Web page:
Occultism and Mental Illness

Over the course of my life I’ve had to reconcile my spiritual beliefs and my insecurities over how I’m perceived, knowing that many will conflate my experiences with psychosis with my experiences with gnosis. While, as with any aspect of a life, they are interwoven in my development as a person, it’s important to give myself the autonomy to be involved in mysticism. 

Esoteric studies have been the most grounding force in my life since before I learnt to read. I was born predisposed to bipolar disorder and began developing early symptoms near puberty but throughout the ups and downs my faith in the vastness of metaphysics was constant. While I struggled to discern visions from hallucinations as a teenager, medication and meditation provided instruments of awareness. 

For many, occultism is a dangerous trigger. It can lead a vulnerable person down an enabling path which eventually ends in tragedy. The same can be said though of religion, fictional entertainment media, superstition, those who struggle with psychosis should not be barred from experiencing life freely and it is up to them, their doctors, and their loved ones as to if a relationship with something is healthy. 

For myself, my bipolar disorder is usually seasonally affected, and otherwise mood cycles are triggered by stress (especially stressful life changes). I remain vigilant and take note of a situation that enables extraneous or problematic magical thinking. Believing in magic has kept me alive since birth but experience has taught me when a line of thinking becomes damaging. For example, when I was sixteen my cat disappeared and our neighbour said he saw a dead cat that looked like mine that’d been hit on the road, but we never found the body. For months I acted on my best behaviour, did good deeds every day, because deep down I believed if I did everything right then the cosmos would give my cat back to me. This wasn’t true, and even if my cat did come back, what I was doing was driven by selfish and maladaptive forces, cognitive distortions.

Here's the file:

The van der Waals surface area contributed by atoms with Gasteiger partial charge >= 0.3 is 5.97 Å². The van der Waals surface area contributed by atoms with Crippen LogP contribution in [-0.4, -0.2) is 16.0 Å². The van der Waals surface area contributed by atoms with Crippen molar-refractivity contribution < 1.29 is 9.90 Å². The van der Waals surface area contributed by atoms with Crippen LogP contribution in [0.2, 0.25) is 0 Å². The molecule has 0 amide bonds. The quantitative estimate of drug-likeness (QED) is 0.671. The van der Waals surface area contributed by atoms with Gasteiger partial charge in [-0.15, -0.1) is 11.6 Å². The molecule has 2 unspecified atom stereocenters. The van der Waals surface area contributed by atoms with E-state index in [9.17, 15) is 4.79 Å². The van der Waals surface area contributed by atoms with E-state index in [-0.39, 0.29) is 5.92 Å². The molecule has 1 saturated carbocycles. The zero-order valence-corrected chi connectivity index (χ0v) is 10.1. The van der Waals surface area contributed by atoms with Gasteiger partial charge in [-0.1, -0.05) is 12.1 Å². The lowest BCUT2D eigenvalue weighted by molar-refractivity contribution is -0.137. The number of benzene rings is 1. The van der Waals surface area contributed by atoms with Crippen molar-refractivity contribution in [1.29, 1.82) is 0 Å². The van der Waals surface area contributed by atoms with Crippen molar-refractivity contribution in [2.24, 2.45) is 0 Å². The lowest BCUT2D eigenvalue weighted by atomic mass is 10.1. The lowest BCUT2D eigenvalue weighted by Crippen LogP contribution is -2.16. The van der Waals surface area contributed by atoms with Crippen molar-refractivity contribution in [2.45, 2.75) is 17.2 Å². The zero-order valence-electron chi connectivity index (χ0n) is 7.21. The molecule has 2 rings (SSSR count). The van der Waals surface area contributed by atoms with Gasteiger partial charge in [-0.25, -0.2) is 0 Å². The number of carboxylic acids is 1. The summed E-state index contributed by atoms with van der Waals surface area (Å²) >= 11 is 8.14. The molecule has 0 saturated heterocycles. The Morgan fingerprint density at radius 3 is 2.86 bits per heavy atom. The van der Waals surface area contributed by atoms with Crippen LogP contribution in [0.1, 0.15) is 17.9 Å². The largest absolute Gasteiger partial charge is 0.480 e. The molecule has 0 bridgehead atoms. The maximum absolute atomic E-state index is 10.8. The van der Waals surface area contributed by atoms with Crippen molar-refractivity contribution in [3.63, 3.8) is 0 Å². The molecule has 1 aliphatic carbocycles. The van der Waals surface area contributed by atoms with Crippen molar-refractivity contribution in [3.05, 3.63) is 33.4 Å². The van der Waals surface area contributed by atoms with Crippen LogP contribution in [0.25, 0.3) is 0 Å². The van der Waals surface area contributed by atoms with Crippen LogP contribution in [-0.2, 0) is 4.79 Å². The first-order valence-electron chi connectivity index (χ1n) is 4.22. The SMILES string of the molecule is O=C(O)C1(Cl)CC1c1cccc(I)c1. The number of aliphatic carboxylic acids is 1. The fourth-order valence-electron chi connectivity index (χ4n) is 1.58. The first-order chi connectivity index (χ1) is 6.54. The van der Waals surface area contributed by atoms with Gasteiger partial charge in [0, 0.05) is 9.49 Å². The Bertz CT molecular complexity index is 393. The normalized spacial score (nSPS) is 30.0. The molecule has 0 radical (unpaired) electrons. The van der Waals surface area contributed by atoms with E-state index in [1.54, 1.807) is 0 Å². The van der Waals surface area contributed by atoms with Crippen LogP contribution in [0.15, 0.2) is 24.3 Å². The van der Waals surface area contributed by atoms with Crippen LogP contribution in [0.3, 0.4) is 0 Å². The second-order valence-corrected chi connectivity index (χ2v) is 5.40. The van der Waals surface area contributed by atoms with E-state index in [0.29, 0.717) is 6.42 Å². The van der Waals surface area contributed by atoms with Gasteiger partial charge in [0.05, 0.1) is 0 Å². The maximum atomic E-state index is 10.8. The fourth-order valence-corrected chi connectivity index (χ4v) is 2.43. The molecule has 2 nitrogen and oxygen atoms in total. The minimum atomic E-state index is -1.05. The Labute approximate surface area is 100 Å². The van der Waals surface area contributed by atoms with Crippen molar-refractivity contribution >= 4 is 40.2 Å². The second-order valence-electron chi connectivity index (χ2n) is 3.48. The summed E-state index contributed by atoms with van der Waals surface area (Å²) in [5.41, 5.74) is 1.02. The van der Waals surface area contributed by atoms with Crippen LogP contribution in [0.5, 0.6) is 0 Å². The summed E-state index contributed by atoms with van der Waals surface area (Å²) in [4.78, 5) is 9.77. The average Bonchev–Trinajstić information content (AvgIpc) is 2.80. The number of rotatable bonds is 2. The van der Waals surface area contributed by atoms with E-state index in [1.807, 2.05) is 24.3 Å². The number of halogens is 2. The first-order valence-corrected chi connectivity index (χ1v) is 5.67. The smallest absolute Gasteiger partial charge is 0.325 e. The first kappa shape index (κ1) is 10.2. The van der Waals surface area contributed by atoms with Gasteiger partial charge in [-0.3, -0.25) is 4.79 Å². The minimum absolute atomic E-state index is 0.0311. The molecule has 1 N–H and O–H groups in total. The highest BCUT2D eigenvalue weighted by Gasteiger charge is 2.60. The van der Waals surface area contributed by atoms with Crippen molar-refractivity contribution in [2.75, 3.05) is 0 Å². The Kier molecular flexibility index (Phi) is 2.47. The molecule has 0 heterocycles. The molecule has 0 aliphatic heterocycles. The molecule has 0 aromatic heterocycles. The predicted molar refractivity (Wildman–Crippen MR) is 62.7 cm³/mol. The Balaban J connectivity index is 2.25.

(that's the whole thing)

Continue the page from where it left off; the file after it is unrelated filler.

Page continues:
However, when I finally sat down and meditated on my acceptance of my cat’s death after my mother caught on and directly confronted my tip toeing into delusion, I could feel my friend’s presence and knew that Fergal had passed on. I was at peace. I didn’t need to see a body to know that my cat wasn’t coming back, but I also knew that he wasn’t truly gone. His essence was still present in his impact on this world, on me, and the fragments of his spirit that remain attached, and that his soul would go on to transform into some new wonderful thing. 

I wouldn’t be who I am without occultism. I’m twenty four, but I never had a childhood and I never grew up. Over the course of my life I’ve earned my right to call myself a mystic, an alchemist, though I won’t feel comfortable holding these titles proud until I’ve managed to age and prove true wisdom. I don’t discount my psychotic experiences which provide insight, but I don’t rely on them to prove what I already know. This is similar to the failure of psychonauts to form a grounded basis of spirituality, or anyone who relies on psychedelics to peek at what they term ‘enlightenment’. Severe early childhood trauma caused me to understand things that may have taken me thirty, fifty years to grapple with— the rest of my life now has been spent building upon the truths my soul knows. Occultism and the esoteric have given my understanding context.

I can’t hide from my genetics. I’ve inherited much of what I have. My children will also most likely be autistic, have ADHD and bipolar disorder, but I have created a good life for myself and I can give them a good life. I know this because of what life and occultism has taught me. My hope comes from my beliefs in the communication that goes on within a forest through the mycelium, tree roots, vibrations, from my fearlessness of the paranormal or supernatural that all people inevitably face at least once in a life but that I seek out, from the corroborated proof, from the love, from the reason, and ultimately from something that some would call God.

When my fiancé refers to what I do as alchemy to their family, I shudder. I think of what runs through their heads, that I’m delusional and am trying to turn lead into gold. What I’m doing is alchemy— the most middle of the road between modern and ancient practices as the uninitiated can get— but it’s no more incredible than a patient in therapy or a religious prayer. I take my prescribed medication and it works, I have a general practitioner, a psychiatrist, and psychologist, I go to my appointment, and it helps. Without my deep beliefs though, I never could have gotten the point of knowing I could be helped.

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